Campaigners claim that public debt is rising by almost £4,000 a second, while £120bn of taxpayers’ money is being wasted every year. Launching its War on Waste roadshow, the TaxPayers’ Alliance (TPA) said “every tick of the clock” was equivalent to putting £3,965 on the nation’s credit card. From tomorrow until Sunday, July 13, the TPA’s staff will join local activists to call on public sector officials to strip out waste from pay, pensions and inefficient spending as they tour across England and Wales. The TPA will claim that local authorities have wasted money by imposing high council tax and diverting resources away from frontline services through pet projects. Among the stops on the roadshow will be the constituency offices of leaders of the three main parties, and the Grey’s Monument in Newcastle, Exchange Square in Manchester and Birmingham Town Hall. During the tour the campaigners will highlight examples of waste, such as the £4,450 spent by Nottingham City Council on an office Christmas tree, or an art gallery in West Bromwich that cost £72m but had to be closed because of a lack of visitors.

The Times yesterday, Page: 23

I have picked up on this not necessarily for the detail of the Times article but because of the headline. I am one of those politicians who is convinced that if public spending is not brought under tighter control it will be the ruin of the lot of us. Whilst at face value there is now a broad consensus to restrain what Government and other public bodies spend, as we get nearer to the General election I am sure the political parties will start to trumpet areas where they want to spend more in an attempt to garner votes. This could be the start of the road to ruin (again) except of course if it is more money for the likes of the NHS and social care which I think we all want to see.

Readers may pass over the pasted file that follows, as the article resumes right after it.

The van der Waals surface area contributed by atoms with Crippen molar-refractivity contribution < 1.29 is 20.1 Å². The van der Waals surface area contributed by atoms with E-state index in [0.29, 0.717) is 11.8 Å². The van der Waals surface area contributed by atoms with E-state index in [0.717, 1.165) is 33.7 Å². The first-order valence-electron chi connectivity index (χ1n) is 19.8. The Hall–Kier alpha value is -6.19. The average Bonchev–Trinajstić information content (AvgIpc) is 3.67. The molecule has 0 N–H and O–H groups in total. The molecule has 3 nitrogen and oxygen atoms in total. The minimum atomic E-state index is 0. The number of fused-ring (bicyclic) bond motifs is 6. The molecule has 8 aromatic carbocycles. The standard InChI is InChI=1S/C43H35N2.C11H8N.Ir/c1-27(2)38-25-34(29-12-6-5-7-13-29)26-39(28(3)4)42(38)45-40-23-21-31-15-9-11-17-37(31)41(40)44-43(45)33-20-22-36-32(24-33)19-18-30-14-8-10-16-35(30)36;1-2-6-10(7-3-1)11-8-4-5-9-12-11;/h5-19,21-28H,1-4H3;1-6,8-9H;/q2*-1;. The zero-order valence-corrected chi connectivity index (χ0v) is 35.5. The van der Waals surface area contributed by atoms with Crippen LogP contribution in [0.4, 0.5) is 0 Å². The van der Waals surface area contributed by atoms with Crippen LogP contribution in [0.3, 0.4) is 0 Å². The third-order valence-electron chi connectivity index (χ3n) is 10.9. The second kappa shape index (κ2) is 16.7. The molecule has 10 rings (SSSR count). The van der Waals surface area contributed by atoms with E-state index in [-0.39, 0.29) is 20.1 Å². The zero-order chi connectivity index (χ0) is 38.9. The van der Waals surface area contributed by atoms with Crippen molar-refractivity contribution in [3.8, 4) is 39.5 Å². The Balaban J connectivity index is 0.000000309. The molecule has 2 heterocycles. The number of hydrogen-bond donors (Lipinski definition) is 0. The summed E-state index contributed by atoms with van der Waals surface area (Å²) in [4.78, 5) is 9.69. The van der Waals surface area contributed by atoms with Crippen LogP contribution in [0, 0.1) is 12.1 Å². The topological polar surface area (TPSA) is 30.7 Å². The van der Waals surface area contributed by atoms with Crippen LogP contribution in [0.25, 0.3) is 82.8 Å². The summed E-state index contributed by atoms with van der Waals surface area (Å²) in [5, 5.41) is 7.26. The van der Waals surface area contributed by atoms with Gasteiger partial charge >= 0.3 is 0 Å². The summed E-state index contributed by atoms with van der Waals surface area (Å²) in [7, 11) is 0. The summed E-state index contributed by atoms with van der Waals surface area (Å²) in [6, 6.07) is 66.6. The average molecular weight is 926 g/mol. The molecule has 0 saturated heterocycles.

Elections can be dangerous for the economy because of politicians trying to outbid each other. Even the Scottish Independence vote later this year is ramping up spending pledges from the SNP in particular but with others tagging along too. Of course, some parties make spending pledges and then decide having made them they can’t afford to be implemented. The economy may well then be saved from further spending but the pledge that folks voted on is seen to have been misleading. Tuition fees comes to mind as probably the the most obvious one of recent times and it hangs around poor old Nick Clegg’s neck like a millstone.

In my book if you make a pledge you carry it out. Yes, other things may have to go as a consequence but a pledge is a pledge. I do hope the political classes have learned from this as there will be other examples.

But the bottom line (an apt phrase in this context) is the issue here. Economies have to balance their books; we can’t go back to the New Labour days of spending money like water whilst not raising enough in taxes to balance those books. It did ruin us and it will ruin us again if we don’t wake up and smell the coffee. In politics lessons are often not always learned and mistakes often repeat themselves!

With thanks to the LGiU for the lead to this story.